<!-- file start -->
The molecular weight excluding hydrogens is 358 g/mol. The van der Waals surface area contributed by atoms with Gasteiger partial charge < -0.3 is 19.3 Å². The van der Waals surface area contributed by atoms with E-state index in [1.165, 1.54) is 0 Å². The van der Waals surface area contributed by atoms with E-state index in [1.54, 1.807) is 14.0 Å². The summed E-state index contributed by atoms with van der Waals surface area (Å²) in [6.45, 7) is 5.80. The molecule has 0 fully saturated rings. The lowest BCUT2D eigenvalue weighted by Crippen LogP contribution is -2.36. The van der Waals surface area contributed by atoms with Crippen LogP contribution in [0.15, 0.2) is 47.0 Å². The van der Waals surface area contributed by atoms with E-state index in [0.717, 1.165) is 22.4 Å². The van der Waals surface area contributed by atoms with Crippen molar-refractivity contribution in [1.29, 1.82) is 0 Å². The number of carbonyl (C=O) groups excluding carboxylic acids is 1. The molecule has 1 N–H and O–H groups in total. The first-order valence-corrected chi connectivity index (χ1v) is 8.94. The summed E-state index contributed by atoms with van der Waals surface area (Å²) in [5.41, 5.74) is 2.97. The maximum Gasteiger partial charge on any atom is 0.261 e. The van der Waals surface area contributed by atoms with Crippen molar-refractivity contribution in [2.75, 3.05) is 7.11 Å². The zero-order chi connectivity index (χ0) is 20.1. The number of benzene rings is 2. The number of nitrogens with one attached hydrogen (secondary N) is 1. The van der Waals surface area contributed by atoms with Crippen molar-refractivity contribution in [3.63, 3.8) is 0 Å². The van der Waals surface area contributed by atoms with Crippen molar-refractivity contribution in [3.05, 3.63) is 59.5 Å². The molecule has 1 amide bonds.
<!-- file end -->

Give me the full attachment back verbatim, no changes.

The molecular weight excluding hydrogens is 358 g/mol. The van der Waals surface area contributed by atoms with Gasteiger partial charge < -0.3 is 19.3 Å². The van der Waals surface area contributed by atoms with E-state index in [1.165, 1.54) is 0 Å². The van der Waals surface area contributed by atoms with E-state index in [1.54, 1.807) is 14.0 Å². The summed E-state index contributed by atoms with van der Waals surface area (Å²) in [6.45, 7) is 5.80. The molecule has 0 fully saturated rings. The lowest BCUT2D eigenvalue weighted by Crippen LogP contribution is -2.36. The van der Waals surface area contributed by atoms with Crippen LogP contribution in [0.15, 0.2) is 47.0 Å². The van der Waals surface area contributed by atoms with E-state index in [0.717, 1.165) is 22.4 Å². The van der Waals surface area contributed by atoms with Crippen molar-refractivity contribution in [1.29, 1.82) is 0 Å². The number of carbonyl (C=O) groups excluding carboxylic acids is 1. The molecule has 1 N–H and O–H groups in total. The first-order valence-corrected chi connectivity index (χ1v) is 8.94. The summed E-state index contributed by atoms with van der Waals surface area (Å²) in [5.41, 5.74) is 2.97. The maximum Gasteiger partial charge on any atom is 0.261 e. The van der Waals surface area contributed by atoms with Crippen molar-refractivity contribution in [2.75, 3.05) is 7.11 Å². The zero-order chi connectivity index (χ0) is 20.1. The number of benzene rings is 2. The number of nitrogens with one attached hydrogen (secondary N) is 1. The van der Waals surface area contributed by atoms with Crippen molar-refractivity contribution in [3.63, 3.8) is 0 Å². The van der Waals surface area contributed by atoms with Crippen molar-refractivity contribution in [3.05, 3.63) is 59.5 Å². The molecule has 1 amide bonds.